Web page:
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CLOSED FOR BUSINESS

Here’s what happens in a government shutdown

Reuters/Yuri Gripas
Will the last one out please turn off the lights.
  • John Detrixhe
By John Detrixhe

Future of finance reporter

This article is more than 2 years old.

It’s been one year since US president Donald Trump’s inauguration and the federal government has shutdown after failing to agree on funding—something that’s happened more than a dozen times during the past 40 years. Hundreds of thousands of government employees will stop being paid and many federal government functions will be suspended.

Although they’ve become more or less a feature of politics in Washington, shutdowns are costly, inconvenient, and hardly a sign of efficient governance. Here’s what happens when the US Congress fails to pass funding for its agencies and operations.

Military: Active-duty military personnel have always been required to work through shutdowns, and the same can be true for many civilians workers at the Department of Defense, according to PolitiFact. Critical military functions continue during these funding interruptions. However active-duty troops may not get paid until the budget impasse is resolved and death benefits to survivors won’t be processed.

National parks and federal offices: Public lands, monuments, and national park areas may be more accessible than they were during the last bout of budget deadlock, according to NPR, when parks and monuments closed. The Smithsonian Institution’s museums in Washington and the National Zoo are expected to remain open for the weekend but will close on Monday if the government remains shut. The same goes for passport offices within federal buildings.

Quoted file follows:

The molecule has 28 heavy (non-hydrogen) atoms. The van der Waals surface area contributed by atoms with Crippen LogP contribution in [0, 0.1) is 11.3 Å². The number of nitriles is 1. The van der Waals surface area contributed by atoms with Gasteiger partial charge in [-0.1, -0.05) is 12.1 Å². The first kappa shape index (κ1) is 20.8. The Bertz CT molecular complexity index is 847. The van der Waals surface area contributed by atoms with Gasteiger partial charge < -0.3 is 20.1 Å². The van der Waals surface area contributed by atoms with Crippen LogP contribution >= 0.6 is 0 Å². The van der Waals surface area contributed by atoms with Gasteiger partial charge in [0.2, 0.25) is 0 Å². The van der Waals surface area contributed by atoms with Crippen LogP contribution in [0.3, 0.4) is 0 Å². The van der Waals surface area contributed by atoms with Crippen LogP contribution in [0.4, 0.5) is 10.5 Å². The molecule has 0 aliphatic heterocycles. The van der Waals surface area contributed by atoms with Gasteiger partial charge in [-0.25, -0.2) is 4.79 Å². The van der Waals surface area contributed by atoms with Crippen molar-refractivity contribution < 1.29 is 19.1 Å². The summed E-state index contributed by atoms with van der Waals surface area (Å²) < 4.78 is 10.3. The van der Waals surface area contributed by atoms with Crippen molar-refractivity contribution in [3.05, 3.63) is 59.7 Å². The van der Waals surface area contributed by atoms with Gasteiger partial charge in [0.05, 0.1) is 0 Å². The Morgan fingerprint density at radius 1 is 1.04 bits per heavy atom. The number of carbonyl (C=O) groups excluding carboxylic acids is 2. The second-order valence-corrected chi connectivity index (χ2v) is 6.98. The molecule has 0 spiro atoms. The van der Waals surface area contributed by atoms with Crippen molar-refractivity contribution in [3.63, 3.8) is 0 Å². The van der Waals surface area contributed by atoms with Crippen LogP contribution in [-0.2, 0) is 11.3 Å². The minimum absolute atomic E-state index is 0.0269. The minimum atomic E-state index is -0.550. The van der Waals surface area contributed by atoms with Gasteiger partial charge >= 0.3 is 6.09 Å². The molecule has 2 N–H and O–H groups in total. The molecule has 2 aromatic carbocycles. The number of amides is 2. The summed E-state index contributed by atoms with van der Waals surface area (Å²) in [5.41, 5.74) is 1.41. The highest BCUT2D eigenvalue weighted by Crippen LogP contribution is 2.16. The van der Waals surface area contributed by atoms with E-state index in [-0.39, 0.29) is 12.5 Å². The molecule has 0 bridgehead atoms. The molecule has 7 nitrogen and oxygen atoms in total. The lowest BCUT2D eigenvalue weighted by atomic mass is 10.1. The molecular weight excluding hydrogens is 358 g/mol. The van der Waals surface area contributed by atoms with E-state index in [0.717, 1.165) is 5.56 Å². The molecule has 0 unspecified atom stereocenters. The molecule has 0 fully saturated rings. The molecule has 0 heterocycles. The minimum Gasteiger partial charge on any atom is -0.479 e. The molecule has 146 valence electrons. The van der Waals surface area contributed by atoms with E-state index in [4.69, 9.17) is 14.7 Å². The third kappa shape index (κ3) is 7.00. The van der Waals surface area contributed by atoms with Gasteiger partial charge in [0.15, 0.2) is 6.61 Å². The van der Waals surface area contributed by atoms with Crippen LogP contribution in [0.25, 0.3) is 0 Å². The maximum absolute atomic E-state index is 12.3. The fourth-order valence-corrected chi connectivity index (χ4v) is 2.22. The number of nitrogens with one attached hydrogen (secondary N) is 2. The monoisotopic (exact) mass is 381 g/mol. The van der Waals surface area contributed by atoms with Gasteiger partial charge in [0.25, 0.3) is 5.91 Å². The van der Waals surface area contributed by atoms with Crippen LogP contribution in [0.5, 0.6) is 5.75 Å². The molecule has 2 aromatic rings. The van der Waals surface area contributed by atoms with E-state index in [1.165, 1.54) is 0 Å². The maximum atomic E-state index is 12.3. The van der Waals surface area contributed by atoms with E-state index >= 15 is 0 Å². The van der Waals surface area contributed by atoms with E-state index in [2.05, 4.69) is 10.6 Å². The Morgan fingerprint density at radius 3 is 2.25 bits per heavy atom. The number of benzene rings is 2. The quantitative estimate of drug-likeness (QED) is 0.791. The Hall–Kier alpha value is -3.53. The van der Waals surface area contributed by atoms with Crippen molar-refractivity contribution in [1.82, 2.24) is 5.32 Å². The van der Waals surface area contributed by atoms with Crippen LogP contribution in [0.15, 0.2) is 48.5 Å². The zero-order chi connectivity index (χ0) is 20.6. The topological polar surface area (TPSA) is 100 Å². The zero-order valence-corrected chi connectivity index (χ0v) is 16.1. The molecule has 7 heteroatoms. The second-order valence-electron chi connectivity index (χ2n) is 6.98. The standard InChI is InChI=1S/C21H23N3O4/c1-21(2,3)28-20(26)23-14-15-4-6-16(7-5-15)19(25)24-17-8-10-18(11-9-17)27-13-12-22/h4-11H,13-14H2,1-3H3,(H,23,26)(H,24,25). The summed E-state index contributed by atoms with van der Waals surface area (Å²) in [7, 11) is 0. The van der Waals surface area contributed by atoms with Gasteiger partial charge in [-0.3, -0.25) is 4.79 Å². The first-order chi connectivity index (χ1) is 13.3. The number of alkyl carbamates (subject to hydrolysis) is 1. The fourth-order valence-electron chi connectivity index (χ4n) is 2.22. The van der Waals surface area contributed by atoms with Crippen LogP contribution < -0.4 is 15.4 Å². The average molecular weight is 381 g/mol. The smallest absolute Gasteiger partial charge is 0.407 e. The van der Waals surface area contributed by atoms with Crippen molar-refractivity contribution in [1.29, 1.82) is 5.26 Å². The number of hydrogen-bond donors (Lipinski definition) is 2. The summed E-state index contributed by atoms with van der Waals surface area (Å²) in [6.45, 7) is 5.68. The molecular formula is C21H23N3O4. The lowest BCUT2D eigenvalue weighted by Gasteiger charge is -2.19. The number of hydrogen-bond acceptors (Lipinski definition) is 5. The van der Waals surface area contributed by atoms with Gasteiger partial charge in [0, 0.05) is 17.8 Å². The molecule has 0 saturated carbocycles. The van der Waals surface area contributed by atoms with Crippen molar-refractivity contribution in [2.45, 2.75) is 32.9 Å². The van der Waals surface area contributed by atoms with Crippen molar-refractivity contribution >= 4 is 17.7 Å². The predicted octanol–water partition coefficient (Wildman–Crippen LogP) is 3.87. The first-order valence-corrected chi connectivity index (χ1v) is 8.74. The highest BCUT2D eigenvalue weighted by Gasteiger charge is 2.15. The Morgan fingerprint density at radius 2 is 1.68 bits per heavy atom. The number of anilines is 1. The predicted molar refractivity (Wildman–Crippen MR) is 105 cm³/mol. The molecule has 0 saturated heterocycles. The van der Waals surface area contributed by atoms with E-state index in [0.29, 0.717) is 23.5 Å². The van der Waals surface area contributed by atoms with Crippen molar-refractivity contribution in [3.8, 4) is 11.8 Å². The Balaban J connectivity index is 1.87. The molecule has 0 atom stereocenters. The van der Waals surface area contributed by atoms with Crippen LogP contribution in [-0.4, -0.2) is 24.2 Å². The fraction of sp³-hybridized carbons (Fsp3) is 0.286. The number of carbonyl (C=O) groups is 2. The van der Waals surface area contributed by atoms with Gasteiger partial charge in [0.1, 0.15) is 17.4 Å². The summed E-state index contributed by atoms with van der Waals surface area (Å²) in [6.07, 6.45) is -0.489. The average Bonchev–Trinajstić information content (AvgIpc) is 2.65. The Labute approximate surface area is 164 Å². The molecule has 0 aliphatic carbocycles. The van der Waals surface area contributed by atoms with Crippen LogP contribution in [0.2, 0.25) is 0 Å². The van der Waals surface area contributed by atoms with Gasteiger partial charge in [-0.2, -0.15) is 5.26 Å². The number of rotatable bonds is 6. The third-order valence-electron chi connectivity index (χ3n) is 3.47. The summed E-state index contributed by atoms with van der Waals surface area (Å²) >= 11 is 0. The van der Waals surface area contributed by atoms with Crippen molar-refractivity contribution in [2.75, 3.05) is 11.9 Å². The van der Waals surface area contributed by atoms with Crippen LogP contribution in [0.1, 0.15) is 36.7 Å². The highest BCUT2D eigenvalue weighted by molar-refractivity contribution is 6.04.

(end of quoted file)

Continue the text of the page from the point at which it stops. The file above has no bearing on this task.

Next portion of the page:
Airline travel: Flights should be uninterrupted. Air traffic controllers at the Federal Aviation Administration will continue operating, and security personnel at the Transportation Security Administration will staff checkpoints, according to Bloomberg. However things won’t be so smooth behind the scenes—the FAA’s certification of new aircraft may be slowed if the shutdown continues, and furloughed aviation safety inspectors will have to be brought back to work as needed to make sure airline operations remain safe.

Money: If past shutdowns are a guide, economic data provided by federal agencies like Labor Department and the Commerce Department could be delayed. Functions that aren’t related to economic data at the Federal Reserve, which also has policy making, money processing, and regulatory responsibilities, shouldn’t be interrupted. A big chunk of the Internal Revenue Services’s workforce is likely to stop working, and much of the government’s oversight of financial markets may be halted.

How much will it cost?: The closedown will erase about 0.2 percentage points, or some $6.5 billion, off of quarterly economic growth each week that the impasse drags on, according to estimates by economists at S&P Global.

What else stays open: Mail will still be delivered, and Social Security checks and Medicare and Medicaid reimbursements will still go out. And if you were worried that elected officials may not be able to pay for their bus tickets to get to work, don’t be: Members of Congress should also still get paid.

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